Beginning at the captivating seaside town of Feithiye in Turkey, explore the Turkish coastline, visiting both popular holiday destinations as well as some harder-to-reach locations.
The Turkish seaside provides a stunning backdrop to relax and enjoy the sparkling, turquoise waters and offers unrivalled opportunities to explore hidden coves and quaint villages – as well as historical sites and spectacular vistas says Carl Sputh, captain of 54m Benetti-built superyacht M/Y Starfire.
Spend the day exploring Feithiye | ©Istock
DAY 1 Feithiye, Turkey / Göcek, Turkey
Modern Fethiye is located on the site of the ancient city of Telmessos, the ruins of which can be seen in the city, including the Hellenistic theatre by the main quay.
This afternoon we’ll set off for Göcek, a sail of 11 nautical miles that will take us around 1 hour to complete. Göcek hosts six significant marinas that serve the yacht tourism in the region.
Tonight, you may like to enjoy a traditional Turkish feast onshore, there are many restaurants, cafés, and bars on the promenade. Or, spend your first night being taken care of by the hospitable Starfire crew.
Göcek offers numerous various opportunities for water sports | Dreamstime
DAY 2 Göcek/ Oludeniz
This morning you’ll awake to enjoy the delights of Göcek. Numerous beaches and coves provide various opportunities for water sports, including windsurfing.
Alternatively, the ruins of various ancient cities – Caunos, Telmessos, Tlos, Pınara, Letoon, Xanthos and Patara – are all around 1 hours drive from Göcek.
In the afternoon, we’ll depart for Oludeniz – a sail of 18 nautical miles that will take around 1 hour 35 minutes.
Ölüdeniz is famous for its shades of turquoise and aquamarine, and is an official blue flag beach, and is frequently rated among the top five beaches in the world by travellers and journalists alike.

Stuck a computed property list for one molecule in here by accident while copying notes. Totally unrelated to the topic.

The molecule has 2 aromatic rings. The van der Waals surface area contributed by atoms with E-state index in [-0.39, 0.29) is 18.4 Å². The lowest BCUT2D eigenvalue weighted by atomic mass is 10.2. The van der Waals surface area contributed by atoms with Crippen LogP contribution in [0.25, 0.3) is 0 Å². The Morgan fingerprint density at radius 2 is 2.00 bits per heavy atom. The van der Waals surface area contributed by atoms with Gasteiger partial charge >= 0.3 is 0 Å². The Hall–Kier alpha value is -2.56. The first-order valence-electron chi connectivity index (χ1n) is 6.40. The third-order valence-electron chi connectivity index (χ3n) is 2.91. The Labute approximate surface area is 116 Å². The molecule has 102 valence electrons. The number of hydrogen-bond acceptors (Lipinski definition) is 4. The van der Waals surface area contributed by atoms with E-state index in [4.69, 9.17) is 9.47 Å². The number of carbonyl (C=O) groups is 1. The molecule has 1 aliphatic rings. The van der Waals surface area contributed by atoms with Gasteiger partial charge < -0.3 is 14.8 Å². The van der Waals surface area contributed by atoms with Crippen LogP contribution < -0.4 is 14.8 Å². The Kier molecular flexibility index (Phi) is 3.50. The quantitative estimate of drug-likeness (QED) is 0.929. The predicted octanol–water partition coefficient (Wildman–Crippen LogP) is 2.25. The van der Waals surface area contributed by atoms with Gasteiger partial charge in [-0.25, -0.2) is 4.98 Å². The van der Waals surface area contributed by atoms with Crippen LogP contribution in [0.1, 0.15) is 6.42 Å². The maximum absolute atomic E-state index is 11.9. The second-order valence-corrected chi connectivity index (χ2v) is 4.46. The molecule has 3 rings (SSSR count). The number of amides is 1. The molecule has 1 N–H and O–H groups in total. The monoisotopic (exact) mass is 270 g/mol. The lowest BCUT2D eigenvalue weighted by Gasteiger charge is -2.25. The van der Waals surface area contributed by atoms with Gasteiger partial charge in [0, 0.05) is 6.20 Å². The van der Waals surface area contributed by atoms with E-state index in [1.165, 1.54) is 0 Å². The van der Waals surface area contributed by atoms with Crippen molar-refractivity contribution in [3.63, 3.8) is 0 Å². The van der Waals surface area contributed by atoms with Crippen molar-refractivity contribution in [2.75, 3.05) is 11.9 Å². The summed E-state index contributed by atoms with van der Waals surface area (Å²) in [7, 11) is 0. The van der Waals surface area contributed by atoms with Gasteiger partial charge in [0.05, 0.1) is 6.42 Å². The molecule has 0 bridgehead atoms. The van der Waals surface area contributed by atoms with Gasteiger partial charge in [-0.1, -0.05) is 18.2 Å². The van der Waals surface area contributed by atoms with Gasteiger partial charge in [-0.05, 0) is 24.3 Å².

The more adventurous might like to try paragliding opportunities, and Ölüdeniz is regarded as one of the best places in the world to paraglide due to its unique panoramic views, and the Babadağ Mountain’s exceptional height.
Kekova, Turkey | © Dreamstime
DAY 3 Kekova, Turkey
We set off early in the morning for Kekova, a cruise of 61 nautical miles that will take us around 5 hours 30 minutes.
Kekova provides the perfect combination of sunshine, swimming and fascinating historic ruins.
Along the edge of the island facing the mainland lie the captivating half-submerged remains of a sunken Lycian city, and some remains also from the Byzantine times. Further to the west, where the remains of a Byzantine chapel stand on the beach, you can try snorkeling to view more sunken remains.
In the afternoon we’ll sail for 3 hours (34 nautical miles) to Kalkan, where we’ll spend the night. Here you can discover more historical sites and fine beaches.
Kalkan is an old fishing town, famous for its white-washed houses, descending to the sea with brightly colored bougainvilleas. It averages 300 days of sunshine a year, so you’ll be sure to enjoy some warm rays!
We’ll spend the night here, and be sure to head out on deck to admire the twinkling Turkish night sky.
Gulf of Fethiye is an area covering 60-70 square miles, with numerous enchanting anchorages | ©Istock
DAY 4 Gocek Bays
We have another early morning start as we depart for Gocek Bays, a cruise of 45 nautical miles that should take us 4 hours.
Gocek Bay, or the Gulf of Fethiye, covers around 60-70 square miles, with numerous enchanting anchorages, where you can swim and windsurf – or just relax on deck.
If you’re interested in heading ashore, most of the bays have a restaurant. With a large natural harbour, one of the pleasures of a visit to Gocek is a stroll around the marina and the waterfront is lined with bars and restaurants.